The Gaijatra Day in Nepal: a repertoire of political and socio-economic lessons
The Gaijatra (cow festival) has become a well-established tradition of exposing political, economic and social illnesses of the Nepali society. This is a comprehensive reflection of Nepal. When the Nepalis observe the festival scenes in the form of cultural manifestations in the streets of Kathmandu, Lalitpur and Bhaktapur, they can understand something about the contemporary issues of the Nepali society.
As to the initiation of the Gaijatra in Nepal, there is a long-quoted and widely believed story behind it. King Pratap Malla, a medieval king in the Kathmandu valley, not being able to please his wife deeply regretful of her son’s death, organized various entertainment programs marked by funs, mockeries, humor and satire to divert his queen’s mind from grief to pleasure and entertainment.
In the current context, the Gaijatra has become not only a festival show but also an annual entertainment program marked by diversity in contexts and presentations.
Apart from the open Gaijatra demonstrations in the streets of major cities, reputed film artists and comedians give their professional presentations to paying spectators. The shows are mainly concerned with political, economic and social issues of the day.
However, such programs are observed to be heading towards more sexual vulgarism more recently. Some even believe that entertainment programs emphatic of sexual vulgarism will not but help to stimulate sexual violence.
The annual Gaijatra had also played a figuratively political role during the 30-year Partyless Panchayat regime. The Panchayat rulers used to suppress people’s right to freedom of expression and opinion throughout the year. But they allowed the Gaijatra to be more expressive for one day, and people would wait for the whole year to get access to diverse expressions from within the Nepali society.
The Gaijatra has also become a symbol of disorder and irregularities in the real life situation. People often refer to the word ‘Gaijatra’ when they want to mean that the society has anomalies and lawlessness.
The current Nepali political scenario is almost synonymous with the show of the Gaijatra. The Constituent Assembly Legislative-Parliament has not been able to elect a prime minister for about two months following the resignation of Madhav Kumar Nepal, who still remains caretaker government head. His party United Marxist-Leninist (UML), with a decisively linking number of votes, has declined to participate in the election of the next prime minister. For almost five weeks, it has silently blocked the process of forming the next government. It could vote for any party after its resignation. But it has shown reluctance to actually depart from the government even after the resignation. This is just one instance of high level degradation of political morality in Nepal. Thus, the Gaijatra contains rich political implications.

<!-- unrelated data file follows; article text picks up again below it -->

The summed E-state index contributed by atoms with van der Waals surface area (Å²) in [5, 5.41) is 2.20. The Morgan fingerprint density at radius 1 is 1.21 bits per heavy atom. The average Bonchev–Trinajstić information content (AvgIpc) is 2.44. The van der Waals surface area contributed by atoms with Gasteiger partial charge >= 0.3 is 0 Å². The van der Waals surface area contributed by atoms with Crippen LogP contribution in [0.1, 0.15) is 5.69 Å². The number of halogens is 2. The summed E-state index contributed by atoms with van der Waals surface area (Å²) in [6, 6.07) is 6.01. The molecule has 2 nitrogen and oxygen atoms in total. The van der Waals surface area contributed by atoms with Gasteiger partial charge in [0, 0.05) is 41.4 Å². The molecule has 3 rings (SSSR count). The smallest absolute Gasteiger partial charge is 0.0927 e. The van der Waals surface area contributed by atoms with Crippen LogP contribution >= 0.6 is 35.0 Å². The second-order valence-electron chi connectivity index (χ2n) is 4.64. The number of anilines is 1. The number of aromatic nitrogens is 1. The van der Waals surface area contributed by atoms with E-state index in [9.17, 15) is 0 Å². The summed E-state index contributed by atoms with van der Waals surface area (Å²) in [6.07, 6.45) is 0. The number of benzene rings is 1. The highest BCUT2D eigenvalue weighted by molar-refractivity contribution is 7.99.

Contemporary issues find plenty of place in both print and electronic media on the occasion of the Gaijatra. Several magazines publish special issues of the Gaijatra. Such special issues of the magazines contain satirical and farcical characterizations of the overall Nepali society, especially regarding public issues.
Electronic media, too, offer special shows on the occasion. In essence, the Gaijatra period becomes a day of catharsis.
Amidst growing print and electronic mass media in the country, people these days have begun to take the Gaijatra more lightly. It is generally understood that they are more inclined to Hindi and English movies than to traditional ways of entertainment.
Many admit that there is an everyday Gaijatra in Nepal. It means one can observe political, social and economic anomalies every day in every sector. However, the Nepalis can do better by being more constructive and innovative to cope with the demonstrated evils. For this purpose, the Gaijatra can be a rich repertoire of lessons.
Tags: Gaijatra , Nepalese Festivals , Kathmandu , Mall King , Nepal , Politics , Economics , Society , Culture
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